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Vietnam > Culture and festivals > History



The earliest traces of human presence in
Vietnam have been found in caves in several areas. Little
information is known about these cave dwellers, but their presence has been dated back at least 500,000 years. It wasn’t until 5,000 or 6,000 years ago that wet rice cultivation began to appear.  


The area that now includes Vietnam was called Viet by the Chinese Zhou dynasty (1050 to 249 BC). The first Vietnamese dynasty, heavily influenced by the Chinese, appeared around 500 BC.  Prior to the rise of the Ngo Dynasty in 928, the ruling influence was primarily Chinese. 


From that point forward, except for a few brief periods (most notably the Ming Dynasty in the early 15th century and the brief Mongol invasion in the mid-13th century), large portions of the country we now call Vietnam have been ruled by Vietnamese dynasties, albeit with significant Chinese influence.

Dynasties and historical events

Period            Dynasty Name                        Country Name 

500-257 BC Hung or Lac-Vuong kings                 Van Lang 

207-111 BC Trieu Dynasty                                  An Lac 

203-544 AD Early Chinese Han Dynasty             Giao Chi 

544-603       Early Ly Dynasty                            Van Xuan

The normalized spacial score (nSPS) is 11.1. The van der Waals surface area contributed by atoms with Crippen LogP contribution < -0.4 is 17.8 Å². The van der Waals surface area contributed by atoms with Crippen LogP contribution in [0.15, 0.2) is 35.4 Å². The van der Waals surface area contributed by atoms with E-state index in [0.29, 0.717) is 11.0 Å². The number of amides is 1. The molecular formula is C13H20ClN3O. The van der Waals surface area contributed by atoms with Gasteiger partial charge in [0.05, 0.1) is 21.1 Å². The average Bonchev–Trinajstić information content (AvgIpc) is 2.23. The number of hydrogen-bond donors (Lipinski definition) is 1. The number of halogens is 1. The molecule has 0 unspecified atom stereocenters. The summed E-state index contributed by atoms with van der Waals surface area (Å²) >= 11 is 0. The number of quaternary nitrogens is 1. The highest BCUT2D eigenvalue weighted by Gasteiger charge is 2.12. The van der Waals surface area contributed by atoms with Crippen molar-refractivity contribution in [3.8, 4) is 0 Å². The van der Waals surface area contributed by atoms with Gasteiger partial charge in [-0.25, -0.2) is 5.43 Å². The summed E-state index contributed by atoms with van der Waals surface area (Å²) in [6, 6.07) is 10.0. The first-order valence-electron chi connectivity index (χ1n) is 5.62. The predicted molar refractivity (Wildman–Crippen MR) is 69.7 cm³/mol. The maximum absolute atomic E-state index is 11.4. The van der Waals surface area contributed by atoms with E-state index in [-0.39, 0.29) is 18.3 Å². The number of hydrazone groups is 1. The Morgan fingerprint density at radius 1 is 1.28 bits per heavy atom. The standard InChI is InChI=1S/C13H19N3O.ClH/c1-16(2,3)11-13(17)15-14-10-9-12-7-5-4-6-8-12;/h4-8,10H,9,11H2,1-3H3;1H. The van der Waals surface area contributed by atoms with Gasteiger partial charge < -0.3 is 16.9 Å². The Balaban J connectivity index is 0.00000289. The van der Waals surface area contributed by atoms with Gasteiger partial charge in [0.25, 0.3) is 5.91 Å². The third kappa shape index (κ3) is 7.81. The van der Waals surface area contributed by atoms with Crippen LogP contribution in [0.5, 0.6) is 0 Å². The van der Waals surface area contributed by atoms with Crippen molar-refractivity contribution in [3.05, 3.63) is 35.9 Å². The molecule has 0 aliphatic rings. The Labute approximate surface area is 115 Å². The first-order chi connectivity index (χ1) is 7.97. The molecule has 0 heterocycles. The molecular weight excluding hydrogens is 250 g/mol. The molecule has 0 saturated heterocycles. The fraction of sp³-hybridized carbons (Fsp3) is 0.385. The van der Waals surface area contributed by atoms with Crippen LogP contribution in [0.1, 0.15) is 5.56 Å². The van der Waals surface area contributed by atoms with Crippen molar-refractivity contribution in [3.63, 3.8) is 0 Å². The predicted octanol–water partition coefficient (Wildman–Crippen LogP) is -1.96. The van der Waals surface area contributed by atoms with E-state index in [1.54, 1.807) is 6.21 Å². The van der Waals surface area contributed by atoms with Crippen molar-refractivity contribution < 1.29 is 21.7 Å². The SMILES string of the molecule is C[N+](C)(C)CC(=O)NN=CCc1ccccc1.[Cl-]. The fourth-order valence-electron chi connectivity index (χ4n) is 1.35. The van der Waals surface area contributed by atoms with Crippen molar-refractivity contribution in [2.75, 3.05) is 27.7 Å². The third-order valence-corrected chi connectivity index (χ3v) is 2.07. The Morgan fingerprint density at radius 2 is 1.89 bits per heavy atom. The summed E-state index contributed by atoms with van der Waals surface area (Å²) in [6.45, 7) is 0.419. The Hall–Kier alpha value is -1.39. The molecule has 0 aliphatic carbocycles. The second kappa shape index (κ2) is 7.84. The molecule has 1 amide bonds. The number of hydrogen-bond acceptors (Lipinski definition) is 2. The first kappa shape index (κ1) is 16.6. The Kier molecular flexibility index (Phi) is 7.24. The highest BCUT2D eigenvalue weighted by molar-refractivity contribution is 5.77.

603-939       Chinese Tang Dynasty                     An Nam 

939-967       Ngo Dynasty Dai                             Viet 

968-1054     Dinh and successor dynasties          Dai Co Viet 

1054-1400   Later Ly and Tran Dynasties             Dai Viet 

1400-1407   Ho Dynasty                                     Dai Ngu 

1407-1428   Tran and Chinese Ming Dynasties     An Nam 

1428-1802   Le and Nguyen Dynasties                 Dai Viet 

1802           Emperor Gia Long                            Viet Nam 

1832           Emperor Minh-Mang and successors Dai Nam 

1858-1945   French Colonial Administration          North – Tonkin 

                                                                        Middle – Annam 

                                                                        South – Cochinchina 

1945-present Tran Trong Kim and successors      Viet Nam 



During the brief Ming Dynasty rule, the Vietnamese capital was, for the first time, located at Do Dong – present-day Hanoi. It was not until the founding of the Tay Su Dynasty in the late 18th century that the capital was moved to Hué. During the subsequent (and final) Nguyen Dynasty, from 1802-1945, the capital remained at Hué. 


It was during this period that the external borders of Vietnam aligned with what we see today. The emperors and their courtiers turned to Confucianism and away from the outside world, banning contact with foreigners. This left the country open to outside invasion and control. 

The French took control of present-day Vietnam in 1858, turning it into a vassal state, keeping the Nguyen emperors as puppets. By 1861 they took Saigon, and six years later controlled the entire southern part of Vietnam. At this time the French named their holdings Cochinchina and made it a French colony. By 1883 the remnants of Vietnam in the north had been annexed by the French. The center of the country was renamed Annam, and the North was renamed Tonkin.  

In 1887, Vietnam, plus Cambodia and Laos, were consolidated into a single colony called Indochina. The French exploited the area for its natural resources, and created a modernized society with working and “bourgeoisie” classes.